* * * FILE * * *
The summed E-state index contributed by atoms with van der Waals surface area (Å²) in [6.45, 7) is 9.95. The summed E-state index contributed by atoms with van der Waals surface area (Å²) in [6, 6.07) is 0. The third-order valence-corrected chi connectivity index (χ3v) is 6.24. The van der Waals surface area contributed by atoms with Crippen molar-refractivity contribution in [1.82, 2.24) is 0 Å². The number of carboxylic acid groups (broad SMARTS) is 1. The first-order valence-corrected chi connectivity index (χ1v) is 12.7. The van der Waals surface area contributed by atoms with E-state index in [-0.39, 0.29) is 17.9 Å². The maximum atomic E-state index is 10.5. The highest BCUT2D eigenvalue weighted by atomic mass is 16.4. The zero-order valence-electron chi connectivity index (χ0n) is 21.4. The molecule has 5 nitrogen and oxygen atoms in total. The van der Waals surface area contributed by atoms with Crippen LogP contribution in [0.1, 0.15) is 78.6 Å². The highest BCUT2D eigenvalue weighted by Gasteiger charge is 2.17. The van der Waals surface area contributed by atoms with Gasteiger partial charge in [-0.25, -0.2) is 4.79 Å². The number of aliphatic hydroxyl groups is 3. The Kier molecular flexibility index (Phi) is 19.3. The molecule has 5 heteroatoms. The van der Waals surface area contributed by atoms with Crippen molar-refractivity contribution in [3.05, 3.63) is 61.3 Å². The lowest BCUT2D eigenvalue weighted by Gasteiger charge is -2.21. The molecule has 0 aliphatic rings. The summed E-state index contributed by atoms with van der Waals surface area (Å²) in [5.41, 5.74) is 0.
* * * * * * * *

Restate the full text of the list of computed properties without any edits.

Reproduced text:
The summed E-state index contributed by atoms with van der Waals surface area (Å²) in [6.45, 7) is 9.95. The summed E-state index contributed by atoms with van der Waals surface area (Å²) in [6, 6.07) is 0. The third-order valence-corrected chi connectivity index (χ3v) is 6.24. The van der Waals surface area contributed by atoms with Crippen molar-refractivity contribution in [1.82, 2.24) is 0 Å². The number of carboxylic acid groups (broad SMARTS) is 1. The first-order valence-corrected chi connectivity index (χ1v) is 12.7. The van der Waals surface area contributed by atoms with E-state index in [-0.39, 0.29) is 17.9 Å². The maximum atomic E-state index is 10.5. The highest BCUT2D eigenvalue weighted by atomic mass is 16.4. The zero-order valence-electron chi connectivity index (χ0n) is 21.4. The molecule has 5 nitrogen and oxygen atoms in total. The van der Waals surface area contributed by atoms with Crippen LogP contribution in [0.1, 0.15) is 78.6 Å². The highest BCUT2D eigenvalue weighted by Gasteiger charge is 2.17. The van der Waals surface area contributed by atoms with Gasteiger partial charge in [-0.25, -0.2) is 4.79 Å². The number of aliphatic hydroxyl groups is 3. The Kier molecular flexibility index (Phi) is 19.3. The molecule has 5 heteroatoms. The van der Waals surface area contributed by atoms with Crippen molar-refractivity contribution in [3.05, 3.63) is 61.3 Å². The lowest BCUT2D eigenvalue weighted by Gasteiger charge is -2.21. The molecule has 0 aliphatic rings. The summed E-state index contributed by atoms with van der Waals surface area (Å²) in [5.41, 5.74) is 0.